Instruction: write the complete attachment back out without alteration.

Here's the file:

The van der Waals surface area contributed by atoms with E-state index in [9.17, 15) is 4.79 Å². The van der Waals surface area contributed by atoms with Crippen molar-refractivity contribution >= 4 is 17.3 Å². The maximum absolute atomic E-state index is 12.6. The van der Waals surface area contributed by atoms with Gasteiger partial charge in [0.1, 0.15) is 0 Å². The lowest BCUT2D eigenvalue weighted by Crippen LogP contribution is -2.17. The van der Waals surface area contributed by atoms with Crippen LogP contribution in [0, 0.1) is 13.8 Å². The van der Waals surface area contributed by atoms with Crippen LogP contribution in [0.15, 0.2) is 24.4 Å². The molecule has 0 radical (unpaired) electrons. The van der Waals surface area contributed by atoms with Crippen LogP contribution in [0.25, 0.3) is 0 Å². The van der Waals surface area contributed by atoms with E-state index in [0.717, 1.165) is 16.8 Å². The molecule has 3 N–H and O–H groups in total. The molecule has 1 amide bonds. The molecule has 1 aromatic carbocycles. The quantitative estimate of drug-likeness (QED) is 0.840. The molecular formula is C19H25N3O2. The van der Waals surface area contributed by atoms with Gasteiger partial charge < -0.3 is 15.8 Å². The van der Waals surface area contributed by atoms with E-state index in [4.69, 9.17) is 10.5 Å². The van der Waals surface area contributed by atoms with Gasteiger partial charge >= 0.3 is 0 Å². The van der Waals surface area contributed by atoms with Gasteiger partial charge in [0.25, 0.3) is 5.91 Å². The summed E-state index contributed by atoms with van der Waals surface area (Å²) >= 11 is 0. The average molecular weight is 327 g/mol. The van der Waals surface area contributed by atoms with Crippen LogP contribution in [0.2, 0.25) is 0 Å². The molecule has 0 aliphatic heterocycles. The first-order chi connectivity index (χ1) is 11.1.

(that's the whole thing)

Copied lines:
The van der Waals surface area contributed by atoms with E-state index in [9.17, 15) is 4.79 Å². The van der Waals surface area contributed by atoms with Crippen molar-refractivity contribution >= 4 is 17.3 Å². The maximum absolute atomic E-state index is 12.6. The van der Waals surface area contributed by atoms with Gasteiger partial charge in [0.1, 0.15) is 0 Å². The lowest BCUT2D eigenvalue weighted by Crippen LogP contribution is -2.17. The van der Waals surface area contributed by atoms with Crippen LogP contribution in [0, 0.1) is 13.8 Å². The van der Waals surface area contributed by atoms with Crippen LogP contribution in [0.15, 0.2) is 24.4 Å². The molecule has 0 radical (unpaired) electrons. The van der Waals surface area contributed by atoms with Crippen LogP contribution in [0.25, 0.3) is 0 Å². The van der Waals surface area contributed by atoms with E-state index in [0.717, 1.165) is 16.8 Å². The molecule has 3 N–H and O–H groups in total. The molecule has 1 amide bonds. The molecule has 1 aromatic carbocycles. The quantitative estimate of drug-likeness (QED) is 0.840. The molecular formula is C19H25N3O2. The van der Waals surface area contributed by atoms with Gasteiger partial charge < -0.3 is 15.8 Å². The van der Waals surface area contributed by atoms with E-state index in [4.69, 9.17) is 10.5 Å². The van der Waals surface area contributed by atoms with Gasteiger partial charge >= 0.3 is 0 Å². The van der Waals surface area contributed by atoms with Gasteiger partial charge in [0.25, 0.3) is 5.91 Å². The summed E-state index contributed by atoms with van der Waals surface area (Å²) >= 11 is 0. The average molecular weight is 327 g/mol. The van der Waals surface area contributed by atoms with Crippen LogP contribution in [0.2, 0.25) is 0 Å². The molecule has 0 aliphatic heterocycles. The first-order chi connectivity index (χ1) is 11.1.